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Car dealers, who impose ‘installment mode’ called out

By: Jeanette Andrade - @inquirerdotnet - | June 22,2023 - 06:08 PM

Assistant Majority Leader Ernesto Dionisio Jr. (Photo from his Facebook page)

Assistant Majority Leader Ernesto Dionisio Jr. (Photo from his Facebook page)

MANILA, Philippines — Assistant Majority Leader Ernesto Dionisio Jr. wants the House of Representatives to look into the supposedly unfair practice of car dealers of limiting buyers to installment payment modes, depriving consumers of the right of choice.

Dionisio, who represents Manila’s First District, has filed House Resolution No. 1058 urging the House Committee on Trade and Industry to conduct an inquiry on the alleged malpractice of car dealers of ignoring government-issued guidelines banning the imposition by sellers of “installment only” modes of payment.

He cited a provision of Department of Trade and Industry (DTI) Administrative Order 21-03, which states that “[n]o person or company engaged in the sale or offer for sale of consumer products and services shall impose an ‘installment only’ mode of payment to consumers.”

“Consumers shall be given the option to pay in cash, in installments, or a combination thereof. Denial of the right of the consumer to pay in cash shall constitute a prima facie violation of article 52 of the Consumer Act of the Philippines,” it added.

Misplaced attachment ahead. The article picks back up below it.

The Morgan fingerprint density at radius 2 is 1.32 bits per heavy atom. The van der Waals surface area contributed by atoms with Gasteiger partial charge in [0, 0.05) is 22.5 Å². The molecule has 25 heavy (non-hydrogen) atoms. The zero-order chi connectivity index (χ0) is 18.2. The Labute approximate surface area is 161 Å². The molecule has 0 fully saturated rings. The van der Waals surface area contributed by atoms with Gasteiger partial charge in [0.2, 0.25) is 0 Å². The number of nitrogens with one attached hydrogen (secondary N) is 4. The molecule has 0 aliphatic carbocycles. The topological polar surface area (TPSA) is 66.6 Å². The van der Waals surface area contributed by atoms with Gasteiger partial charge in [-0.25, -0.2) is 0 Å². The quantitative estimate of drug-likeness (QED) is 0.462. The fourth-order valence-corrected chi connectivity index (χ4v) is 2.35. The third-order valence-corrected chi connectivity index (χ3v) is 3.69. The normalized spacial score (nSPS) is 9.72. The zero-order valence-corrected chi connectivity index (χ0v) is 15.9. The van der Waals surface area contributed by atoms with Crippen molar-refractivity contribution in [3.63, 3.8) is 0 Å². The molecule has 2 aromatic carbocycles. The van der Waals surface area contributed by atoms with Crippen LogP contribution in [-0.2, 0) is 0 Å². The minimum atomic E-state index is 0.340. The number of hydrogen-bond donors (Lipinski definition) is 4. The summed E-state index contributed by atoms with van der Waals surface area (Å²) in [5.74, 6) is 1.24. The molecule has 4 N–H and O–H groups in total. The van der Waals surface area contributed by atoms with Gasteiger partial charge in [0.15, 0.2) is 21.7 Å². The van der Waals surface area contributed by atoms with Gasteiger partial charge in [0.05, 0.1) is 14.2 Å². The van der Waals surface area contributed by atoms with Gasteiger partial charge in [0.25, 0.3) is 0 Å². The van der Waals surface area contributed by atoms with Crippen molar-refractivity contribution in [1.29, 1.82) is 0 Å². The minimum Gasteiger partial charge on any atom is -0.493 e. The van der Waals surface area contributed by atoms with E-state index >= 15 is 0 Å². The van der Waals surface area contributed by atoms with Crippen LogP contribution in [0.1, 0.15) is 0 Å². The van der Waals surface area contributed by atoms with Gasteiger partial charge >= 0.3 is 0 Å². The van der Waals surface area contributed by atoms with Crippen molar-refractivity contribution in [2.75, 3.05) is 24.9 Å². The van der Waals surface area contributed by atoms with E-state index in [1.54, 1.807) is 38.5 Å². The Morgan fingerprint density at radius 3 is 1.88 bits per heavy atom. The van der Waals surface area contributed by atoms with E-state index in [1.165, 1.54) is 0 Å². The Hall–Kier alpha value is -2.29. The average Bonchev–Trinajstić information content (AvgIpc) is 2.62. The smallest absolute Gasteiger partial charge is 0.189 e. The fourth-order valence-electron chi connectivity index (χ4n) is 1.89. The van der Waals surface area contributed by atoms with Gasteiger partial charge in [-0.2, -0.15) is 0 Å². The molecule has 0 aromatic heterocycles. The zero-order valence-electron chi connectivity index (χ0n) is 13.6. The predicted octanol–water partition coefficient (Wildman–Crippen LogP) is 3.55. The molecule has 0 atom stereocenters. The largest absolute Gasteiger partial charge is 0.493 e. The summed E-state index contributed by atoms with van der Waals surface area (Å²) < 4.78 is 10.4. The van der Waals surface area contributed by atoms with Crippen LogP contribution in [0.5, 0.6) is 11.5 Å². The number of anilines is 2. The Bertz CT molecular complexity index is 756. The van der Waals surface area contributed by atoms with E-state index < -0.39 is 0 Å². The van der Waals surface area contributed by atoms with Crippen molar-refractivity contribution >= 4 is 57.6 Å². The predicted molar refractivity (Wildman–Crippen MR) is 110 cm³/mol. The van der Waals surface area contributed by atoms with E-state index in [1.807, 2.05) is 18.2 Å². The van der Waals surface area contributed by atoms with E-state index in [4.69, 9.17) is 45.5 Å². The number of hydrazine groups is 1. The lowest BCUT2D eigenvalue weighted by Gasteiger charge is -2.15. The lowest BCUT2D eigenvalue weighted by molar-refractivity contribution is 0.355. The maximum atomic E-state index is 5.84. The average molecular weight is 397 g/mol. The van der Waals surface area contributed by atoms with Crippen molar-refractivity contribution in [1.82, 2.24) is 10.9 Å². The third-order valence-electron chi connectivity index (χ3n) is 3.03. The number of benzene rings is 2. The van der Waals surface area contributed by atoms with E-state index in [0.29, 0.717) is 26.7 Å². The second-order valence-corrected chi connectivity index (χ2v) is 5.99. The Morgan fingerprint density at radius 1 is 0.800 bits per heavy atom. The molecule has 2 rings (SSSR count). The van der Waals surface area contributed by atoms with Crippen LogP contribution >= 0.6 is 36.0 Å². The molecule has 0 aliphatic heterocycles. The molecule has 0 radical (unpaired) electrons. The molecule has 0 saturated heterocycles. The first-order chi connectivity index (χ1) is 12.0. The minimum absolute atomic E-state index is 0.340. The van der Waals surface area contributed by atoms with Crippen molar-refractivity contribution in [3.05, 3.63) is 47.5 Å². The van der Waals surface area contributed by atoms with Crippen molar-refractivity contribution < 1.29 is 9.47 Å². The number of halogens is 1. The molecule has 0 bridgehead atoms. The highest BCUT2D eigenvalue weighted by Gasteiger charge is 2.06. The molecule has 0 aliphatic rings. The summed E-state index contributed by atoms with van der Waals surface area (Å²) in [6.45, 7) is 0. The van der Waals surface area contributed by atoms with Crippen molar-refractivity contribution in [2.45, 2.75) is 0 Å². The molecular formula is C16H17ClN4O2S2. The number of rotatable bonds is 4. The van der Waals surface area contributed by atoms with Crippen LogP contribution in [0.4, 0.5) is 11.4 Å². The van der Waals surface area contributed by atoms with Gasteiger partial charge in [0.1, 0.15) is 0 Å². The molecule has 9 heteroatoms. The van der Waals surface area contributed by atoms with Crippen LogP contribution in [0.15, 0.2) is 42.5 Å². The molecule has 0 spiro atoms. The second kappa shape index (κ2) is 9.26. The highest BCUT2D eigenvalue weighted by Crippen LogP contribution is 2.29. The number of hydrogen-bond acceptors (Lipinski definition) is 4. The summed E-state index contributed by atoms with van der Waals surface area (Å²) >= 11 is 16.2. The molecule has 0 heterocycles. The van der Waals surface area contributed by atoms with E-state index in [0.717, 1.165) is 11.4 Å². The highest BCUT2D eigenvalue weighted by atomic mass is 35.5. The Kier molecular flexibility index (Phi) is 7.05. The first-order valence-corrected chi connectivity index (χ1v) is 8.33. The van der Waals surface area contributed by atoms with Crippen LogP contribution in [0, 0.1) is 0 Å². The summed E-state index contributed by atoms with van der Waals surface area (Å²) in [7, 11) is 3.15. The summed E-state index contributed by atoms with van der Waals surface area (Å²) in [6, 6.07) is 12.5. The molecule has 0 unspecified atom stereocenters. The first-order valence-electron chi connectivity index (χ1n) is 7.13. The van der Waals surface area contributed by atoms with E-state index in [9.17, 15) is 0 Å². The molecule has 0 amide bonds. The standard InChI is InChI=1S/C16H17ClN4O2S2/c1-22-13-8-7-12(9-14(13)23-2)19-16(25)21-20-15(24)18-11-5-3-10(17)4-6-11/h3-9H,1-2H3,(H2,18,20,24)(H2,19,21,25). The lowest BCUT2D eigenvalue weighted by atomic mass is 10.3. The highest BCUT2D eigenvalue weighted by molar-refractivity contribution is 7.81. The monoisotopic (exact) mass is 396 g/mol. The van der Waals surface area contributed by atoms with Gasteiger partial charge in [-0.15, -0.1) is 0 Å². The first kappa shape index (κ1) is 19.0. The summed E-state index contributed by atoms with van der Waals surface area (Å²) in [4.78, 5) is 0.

Against DTI guidelines

Dionisio noted that despite the clear guidelines set by the DTI, “the practice of automobile dealers of imposing mandatory bank or in-house financing on consumers persists, depriving the consumers of their right to choose their mode of payment.”

Bank financing is when the payment for a car is advanced by the bank through a loan granted to the buyer, while in-house financing is offered by the automobile dealer that often comes with higher interest rates. While the bank financing approval could take days, in-house financing could be approved in a matter of hours.

“Automobile dealers also practice a ‘financing priority’ system, wherein consumers who opted for in-house financing are prioritized over those who opted for cash payment, which in itself, perpetuates an unfair sales practice in the industry,” the lawmaker said.

He stressed that these practices of automobile dealers “are clear contraventions of the consumers’ rights and thus, an investigation into these unfair practices is imperative.”

Not a rule

Sought for comment, Federation of Automotive Industries of the Philippines president Vicente Mills told the Inquirer that the determination on how to finance vehicle purchases should be left to the consumers.

“Actually, very few dealers do that—making it mandatory that financing should be through them. The customer usually has his choice which banks to go to,” Mills said in a phone interview.

“Maybe some dealers do that, but definitely it’s not a rule. Maybe some dealers do that but they cannot really force the customer,” he added.

However, Mills said that dealers, just like customers, also have the right when it comes to offering deals under their own terms.

George Barcelon, president of the Philippine Chamber of Commerce and Industry, is of the same view, saying that consumers should have this right to choose.

“It should be left to the consumer,” Barcelon told reporters on the sidelines of the business group’s general membership meeting in Makati, adding that the customer should be able to decide payment terms that would suit their capacity to pay.



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TAGS: DTI, House of Representatives

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